The above article and images are by Bridgestone
Tire Pressure and Drag Racing
A lot goes into launching a race car. Suspension parts, geometry, weight distribution, power control, etc., all play a major part in moving the car out of the hole. One of the easiest things to control is tire pressure. However, there's a common misconception regarding low tire pressure. I'm sure the root of this comes from street racers attempting to make their DOT tires more like slicks. But when it comes to getting the quickest E.T., more tire pressure is better, to a point. The lower the tire pressure, the more a tire will give to conform to the pavement surface. Hence more friction; more friction = quicker 60-foot times. However, when a powerful drag car is equipped with slicks, side-wall wrinkle happens due to the amount of torque the car is placing on the tires. That wrinkle lost forward momentum, and therefore lost E.T. Each track will have it's own "sweet spot" for tire pressure, but the following steps will help you locate where to have your car's tire pressure.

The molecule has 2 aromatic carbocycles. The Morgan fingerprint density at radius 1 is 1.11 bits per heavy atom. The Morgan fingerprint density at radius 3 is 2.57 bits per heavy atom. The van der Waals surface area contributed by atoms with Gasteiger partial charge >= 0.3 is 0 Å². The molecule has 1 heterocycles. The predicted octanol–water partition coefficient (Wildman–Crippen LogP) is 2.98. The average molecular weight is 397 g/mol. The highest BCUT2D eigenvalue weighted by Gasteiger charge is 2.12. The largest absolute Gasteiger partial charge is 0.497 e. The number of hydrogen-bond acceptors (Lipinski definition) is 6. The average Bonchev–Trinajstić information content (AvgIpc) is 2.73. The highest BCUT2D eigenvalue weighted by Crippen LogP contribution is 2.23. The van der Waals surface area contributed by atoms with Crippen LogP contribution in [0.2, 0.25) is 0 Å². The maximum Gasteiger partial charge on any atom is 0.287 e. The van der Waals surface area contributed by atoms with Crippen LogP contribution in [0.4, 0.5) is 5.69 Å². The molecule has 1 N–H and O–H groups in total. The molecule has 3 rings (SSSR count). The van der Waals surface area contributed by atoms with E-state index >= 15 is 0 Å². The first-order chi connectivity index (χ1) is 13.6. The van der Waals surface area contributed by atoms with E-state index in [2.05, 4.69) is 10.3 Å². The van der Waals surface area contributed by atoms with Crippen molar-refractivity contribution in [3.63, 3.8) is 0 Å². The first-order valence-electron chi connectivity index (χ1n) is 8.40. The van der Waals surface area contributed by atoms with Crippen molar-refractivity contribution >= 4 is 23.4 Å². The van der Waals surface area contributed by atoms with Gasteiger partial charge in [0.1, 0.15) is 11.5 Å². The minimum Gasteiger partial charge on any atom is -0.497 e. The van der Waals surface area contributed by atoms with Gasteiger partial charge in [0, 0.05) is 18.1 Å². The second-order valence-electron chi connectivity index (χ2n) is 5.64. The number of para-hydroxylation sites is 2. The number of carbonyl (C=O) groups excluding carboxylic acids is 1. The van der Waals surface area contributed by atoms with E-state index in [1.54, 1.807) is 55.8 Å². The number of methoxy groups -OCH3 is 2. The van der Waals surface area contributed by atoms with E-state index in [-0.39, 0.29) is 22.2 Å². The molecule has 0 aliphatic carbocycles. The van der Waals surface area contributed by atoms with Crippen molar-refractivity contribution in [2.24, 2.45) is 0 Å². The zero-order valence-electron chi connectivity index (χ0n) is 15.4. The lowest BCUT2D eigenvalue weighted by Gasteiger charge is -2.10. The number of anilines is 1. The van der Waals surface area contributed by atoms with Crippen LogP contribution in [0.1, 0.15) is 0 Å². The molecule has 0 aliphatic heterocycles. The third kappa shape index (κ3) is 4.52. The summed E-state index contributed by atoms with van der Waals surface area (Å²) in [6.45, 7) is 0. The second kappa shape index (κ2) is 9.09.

Start low, keep increasing until there's spin. This technique will take a few test passes to get the right amount.
Start with a low amount of tire pressure. For slicks, this may be around 7 lbs of tire pressure.
Provided the rest of the car is set up correctly, you should plant the tires with no spin, and be on your way. However, to improve your 60-foot times, up the tire pressure by .5 increments and make a new test pass until you get tire spin.
Protip: A camcorder and slow motion can help spot tire spin. Once you have found where the car wants to spin the tires, back the pressure back down .5-1 lbs of pressure. Now you have set your tires to the optimal pressure!